Clostridium difficile-associated diarrhea (CDAD) has been reported with use of nearly all antibacterial agents. For more information specific to antibacterial agents (clarithromycin and amoxicillin) indicated for use in combination with Omeprazole Delayed-Release Capsules, refer to Warnings and Precautions sections of the corresponding prescribing information.
Several published observational studies suggest that proton pump inhibitor (PPI) therapy may be associated with an increased risk for osteoporosis-related fractures of the hip, wrist, or spine. The risk of fracture was increased in patients who received high-dose, defined as multiple daily doses, and long-term PPI therapy (a year or longer). Patients should use the lowest dose and shortest duration of PPI therapy appropriate to the condition being treated. Patients at risk for osteoporosis-related fractures should be managed according to established treatment guidelines [see D o sage and A dministration ( 2.1), A dverse Reactions ( 6.3)] .
Cutaneous lupus erythematosus (CLE) and systemic lupus erythematosus (SLE) have been reported in patients taking PPIs, including omeprazole. These events have occurred as both new onset and an exacerbation of existing autoimmune disease. The majority of PPI-induced lupus erythematosus cases were CLE.
The most common form of CLE reported in patients treated with PPIs was subacute CLE (SCLE) and occurred within weeks to years after continuous drug therapy in patients ranging from infants to the elderly. Generally, histological findings were observed without organ involvement.
Systemic lupus erythematosus (SLE) is less commonly reported than CLE in patients receiving PPIs. PPI associated SLE is usually milder than non-drug induced SLE. Onset of SLE typically occurred within days to years after initiating treatment primarily in patients ranging from young adults to the elderly. The majority of patients presented with rash; however, arthralgia and cytopenia were also reported.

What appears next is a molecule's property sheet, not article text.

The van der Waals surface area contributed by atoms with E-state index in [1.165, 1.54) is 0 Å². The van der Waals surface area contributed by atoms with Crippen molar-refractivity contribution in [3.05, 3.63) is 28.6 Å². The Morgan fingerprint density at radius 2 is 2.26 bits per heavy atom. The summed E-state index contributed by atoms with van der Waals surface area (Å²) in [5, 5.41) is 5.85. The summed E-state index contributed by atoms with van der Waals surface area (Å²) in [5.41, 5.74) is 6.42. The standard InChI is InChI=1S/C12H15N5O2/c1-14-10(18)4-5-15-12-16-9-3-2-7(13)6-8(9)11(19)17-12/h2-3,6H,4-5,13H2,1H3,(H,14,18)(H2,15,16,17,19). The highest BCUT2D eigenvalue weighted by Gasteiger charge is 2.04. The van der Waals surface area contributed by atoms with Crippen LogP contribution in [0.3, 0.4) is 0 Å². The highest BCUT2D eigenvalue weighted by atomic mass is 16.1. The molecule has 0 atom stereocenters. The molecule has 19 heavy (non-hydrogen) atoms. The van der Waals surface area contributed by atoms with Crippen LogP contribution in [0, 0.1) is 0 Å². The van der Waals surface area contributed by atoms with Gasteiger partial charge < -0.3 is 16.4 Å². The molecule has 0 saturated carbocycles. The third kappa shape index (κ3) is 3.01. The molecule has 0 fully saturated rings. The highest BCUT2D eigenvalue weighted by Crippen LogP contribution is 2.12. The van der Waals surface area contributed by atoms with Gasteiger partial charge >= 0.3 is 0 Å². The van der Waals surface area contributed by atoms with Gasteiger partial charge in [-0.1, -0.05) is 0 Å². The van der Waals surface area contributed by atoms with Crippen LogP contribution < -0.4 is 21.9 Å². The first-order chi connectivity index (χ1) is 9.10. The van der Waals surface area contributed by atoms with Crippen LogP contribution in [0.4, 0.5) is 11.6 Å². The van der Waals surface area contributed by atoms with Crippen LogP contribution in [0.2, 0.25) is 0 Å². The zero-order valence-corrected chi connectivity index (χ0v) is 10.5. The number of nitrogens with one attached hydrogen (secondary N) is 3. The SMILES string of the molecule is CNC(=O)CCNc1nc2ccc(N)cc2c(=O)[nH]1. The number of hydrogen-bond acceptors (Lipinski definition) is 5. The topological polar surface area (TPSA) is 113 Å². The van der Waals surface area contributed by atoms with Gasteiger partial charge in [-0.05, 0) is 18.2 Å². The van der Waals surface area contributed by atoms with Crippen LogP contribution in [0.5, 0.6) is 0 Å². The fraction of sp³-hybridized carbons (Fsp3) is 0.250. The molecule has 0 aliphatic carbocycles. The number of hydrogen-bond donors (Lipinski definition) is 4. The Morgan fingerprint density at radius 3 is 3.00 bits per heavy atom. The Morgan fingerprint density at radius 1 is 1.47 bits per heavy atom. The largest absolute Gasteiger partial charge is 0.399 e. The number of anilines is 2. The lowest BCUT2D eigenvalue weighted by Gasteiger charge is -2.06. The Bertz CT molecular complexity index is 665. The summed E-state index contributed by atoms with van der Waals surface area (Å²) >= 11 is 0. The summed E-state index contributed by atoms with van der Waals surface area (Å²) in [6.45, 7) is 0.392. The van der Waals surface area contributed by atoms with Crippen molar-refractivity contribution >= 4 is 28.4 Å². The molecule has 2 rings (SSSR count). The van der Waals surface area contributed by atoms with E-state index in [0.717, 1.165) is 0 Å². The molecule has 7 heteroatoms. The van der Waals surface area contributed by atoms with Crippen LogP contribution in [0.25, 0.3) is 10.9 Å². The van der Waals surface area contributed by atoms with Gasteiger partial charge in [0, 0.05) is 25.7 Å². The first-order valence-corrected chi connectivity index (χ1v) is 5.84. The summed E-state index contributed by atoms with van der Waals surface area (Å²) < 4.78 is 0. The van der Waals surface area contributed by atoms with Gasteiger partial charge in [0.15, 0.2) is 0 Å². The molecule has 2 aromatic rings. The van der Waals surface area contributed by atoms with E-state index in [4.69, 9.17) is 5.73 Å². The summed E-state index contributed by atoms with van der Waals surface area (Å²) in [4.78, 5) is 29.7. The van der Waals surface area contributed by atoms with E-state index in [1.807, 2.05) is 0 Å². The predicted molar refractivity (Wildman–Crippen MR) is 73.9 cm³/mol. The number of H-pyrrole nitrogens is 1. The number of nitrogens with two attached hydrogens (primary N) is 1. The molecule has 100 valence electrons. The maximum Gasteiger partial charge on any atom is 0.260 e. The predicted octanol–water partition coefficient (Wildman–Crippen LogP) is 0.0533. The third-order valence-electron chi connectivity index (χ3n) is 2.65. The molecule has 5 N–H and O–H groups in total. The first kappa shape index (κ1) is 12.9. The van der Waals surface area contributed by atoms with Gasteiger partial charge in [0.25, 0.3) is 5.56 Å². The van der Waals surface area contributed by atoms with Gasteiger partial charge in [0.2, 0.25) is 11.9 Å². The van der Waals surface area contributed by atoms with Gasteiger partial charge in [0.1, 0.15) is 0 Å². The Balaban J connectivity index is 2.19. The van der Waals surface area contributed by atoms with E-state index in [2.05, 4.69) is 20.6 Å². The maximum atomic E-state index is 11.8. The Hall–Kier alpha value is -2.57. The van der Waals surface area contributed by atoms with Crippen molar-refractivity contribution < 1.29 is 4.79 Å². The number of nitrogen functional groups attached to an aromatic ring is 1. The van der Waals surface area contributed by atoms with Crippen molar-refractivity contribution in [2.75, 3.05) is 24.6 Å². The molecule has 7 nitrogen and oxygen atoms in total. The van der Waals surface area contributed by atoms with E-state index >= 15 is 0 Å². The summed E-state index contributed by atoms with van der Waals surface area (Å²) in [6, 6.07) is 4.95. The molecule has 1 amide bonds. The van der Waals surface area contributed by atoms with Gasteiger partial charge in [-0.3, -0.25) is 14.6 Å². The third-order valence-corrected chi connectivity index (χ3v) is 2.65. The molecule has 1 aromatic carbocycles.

Avoid administration of PPIs for longer than medically indicated. If signs or symptoms consistent with CLE or SLE are noted in patients receiving Omeprazole Delayed-Release Capsules, discontinue the drug and refer the patient to the appropriate specialist for evaluation. Most patients improve with discontinuation of the PPI alone in 4 to 12 weeks. Serological testing (e.g., ANA) may be positive and elevated serological test results may take longer to resolve than clinical manifestations.
Avoid concomitant use of Omeprazole Delayed-Release Capsules with clopidogrel. Clopidogrel is a prodrug. Inhibition of platelet aggregation by clopidogrel is entirely due to an active metabolite. The metabolism of clopidogrel to its active metabolite can be impaired by use with concomitant medications, such as omeprazole, that inhibit CYP2C19 activity. Concomitant use of clopidogrel with 80 mg omeprazole reduces the pharmacological activity of clopidogrel, even when administered 12 hours apart. When using Omeprazole Delayed-Release Capsules, consider alternative anti-platelet therapy [see Drug I nteractions ( 7) and C l i n i cal Pharmacology ( 12.3 )].
Daily treatment with any acid-suppressing medications over a long period of time (e.g., longer than 3 years) may lead to malabsorption of cyanocobalamin (vitamin B-12) caused by hypo- or achlorhydria. Rare reports of cyanocobalamin deficiency occurring with acid-suppressing therapy have been reported in the literature. This diagnosis should be considered if clinical symptoms consistent with cyanocobalamin deficiency are observed in patients treated with Omeprazole Delayed-Release Capsules.